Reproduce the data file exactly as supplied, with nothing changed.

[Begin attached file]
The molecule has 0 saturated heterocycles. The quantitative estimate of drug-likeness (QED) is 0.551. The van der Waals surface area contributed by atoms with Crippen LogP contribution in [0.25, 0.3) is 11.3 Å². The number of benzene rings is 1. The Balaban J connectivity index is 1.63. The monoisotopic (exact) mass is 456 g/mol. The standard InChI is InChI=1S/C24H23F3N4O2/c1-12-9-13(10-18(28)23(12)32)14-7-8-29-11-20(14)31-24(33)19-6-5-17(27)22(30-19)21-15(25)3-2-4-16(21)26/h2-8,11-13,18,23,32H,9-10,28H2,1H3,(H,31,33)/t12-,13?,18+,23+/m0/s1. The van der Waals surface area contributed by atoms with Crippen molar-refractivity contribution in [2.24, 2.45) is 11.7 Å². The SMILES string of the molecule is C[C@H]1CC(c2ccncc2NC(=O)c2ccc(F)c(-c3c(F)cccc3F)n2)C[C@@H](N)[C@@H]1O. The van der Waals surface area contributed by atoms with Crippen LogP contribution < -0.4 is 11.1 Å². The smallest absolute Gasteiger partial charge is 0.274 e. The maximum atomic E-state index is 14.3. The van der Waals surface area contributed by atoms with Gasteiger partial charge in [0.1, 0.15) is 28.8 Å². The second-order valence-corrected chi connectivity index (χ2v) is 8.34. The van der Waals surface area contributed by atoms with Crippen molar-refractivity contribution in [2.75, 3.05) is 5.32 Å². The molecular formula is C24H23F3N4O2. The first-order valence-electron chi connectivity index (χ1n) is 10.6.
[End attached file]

The molecule has 0 saturated heterocycles. The quantitative estimate of drug-likeness (QED) is 0.551. The van der Waals surface area contributed by atoms with Crippen LogP contribution in [0.25, 0.3) is 11.3 Å². The number of benzene rings is 1. The Balaban J connectivity index is 1.63. The monoisotopic (exact) mass is 456 g/mol. The standard InChI is InChI=1S/C24H23F3N4O2/c1-12-9-13(10-18(28)23(12)32)14-7-8-29-11-20(14)31-24(33)19-6-5-17(27)22(30-19)21-15(25)3-2-4-16(21)26/h2-8,11-13,18,23,32H,9-10,28H2,1H3,(H,31,33)/t12-,13?,18+,23+/m0/s1. The van der Waals surface area contributed by atoms with Crippen molar-refractivity contribution in [2.24, 2.45) is 11.7 Å². The SMILES string of the molecule is C[C@H]1CC(c2ccncc2NC(=O)c2ccc(F)c(-c3c(F)cccc3F)n2)C[C@@H](N)[C@@H]1O. The van der Waals surface area contributed by atoms with Crippen LogP contribution < -0.4 is 11.1 Å². The smallest absolute Gasteiger partial charge is 0.274 e. The maximum atomic E-state index is 14.3. The van der Waals surface area contributed by atoms with Gasteiger partial charge in [0.1, 0.15) is 28.8 Å². The second-order valence-corrected chi connectivity index (χ2v) is 8.34. The van der Waals surface area contributed by atoms with Crippen molar-refractivity contribution in [2.75, 3.05) is 5.32 Å². The molecular formula is C24H23F3N4O2. The first-order valence-electron chi connectivity index (χ1n) is 10.6.